• At least five K-12 schools have publicly reported a cyberattack so far this month, according to Doug Levin, national director of the K12 Security Information eXchange.

Driving the news: The superintendent of the Cedar Rapids Community School District in Iowa told parents this week that the district paid a ransom to hackers last month to regain access to its systems.

Between the lines: No national cybersecurity standards exist for K-12 schools, and each school approaches the issue differently.

  • Some schools are only adopting stronger cybersecurity practices, such as multifactor authentication, at the request of their cyber insurance providers — or else they won’t receive a policy.

What’s next: In September, the Cybersecurity and Infrastructure Security Agency is expected to release a highly anticipated, congressionally mandated report detailing cyber threats facing K-12 schools that will provide recommendations on how federal and state resources should be allocated, Levin says.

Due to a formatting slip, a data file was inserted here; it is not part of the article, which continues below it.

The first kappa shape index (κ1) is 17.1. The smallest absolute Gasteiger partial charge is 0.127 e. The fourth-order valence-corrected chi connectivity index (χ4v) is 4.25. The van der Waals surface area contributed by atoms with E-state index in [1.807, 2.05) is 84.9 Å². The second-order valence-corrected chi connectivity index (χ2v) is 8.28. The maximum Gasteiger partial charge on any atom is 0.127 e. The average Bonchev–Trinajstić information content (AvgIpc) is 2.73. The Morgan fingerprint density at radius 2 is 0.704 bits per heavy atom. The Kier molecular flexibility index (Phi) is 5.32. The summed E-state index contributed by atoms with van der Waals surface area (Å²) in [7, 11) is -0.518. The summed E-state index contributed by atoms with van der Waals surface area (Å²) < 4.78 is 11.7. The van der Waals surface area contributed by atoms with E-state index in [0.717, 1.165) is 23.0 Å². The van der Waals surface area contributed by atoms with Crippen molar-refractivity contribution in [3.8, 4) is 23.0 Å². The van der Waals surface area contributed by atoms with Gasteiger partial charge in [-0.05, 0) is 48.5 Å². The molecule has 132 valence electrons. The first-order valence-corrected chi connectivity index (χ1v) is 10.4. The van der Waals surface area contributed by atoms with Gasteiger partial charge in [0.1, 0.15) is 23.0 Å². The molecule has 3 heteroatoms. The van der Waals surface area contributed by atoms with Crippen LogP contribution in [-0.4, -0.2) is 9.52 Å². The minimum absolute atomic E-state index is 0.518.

3. Pentagon aids Croatia in Russia cyberattacks

Gen. Paul Nakasone, head of the U.S. Cyber Command, delivers remarks to Congress in March. Photo: Jabin Botsford/Washington Post via Getty Images

The U.S. Cyber Command, the country's military combatant cyber force, is slowly but surely starting to share more details about its European operations during the war in Ukraine.

Driving the news: Cyber Command said Thursday it recently finished a previously unreported mission in Croatia.

  • This was the command's first mission in the Central European country.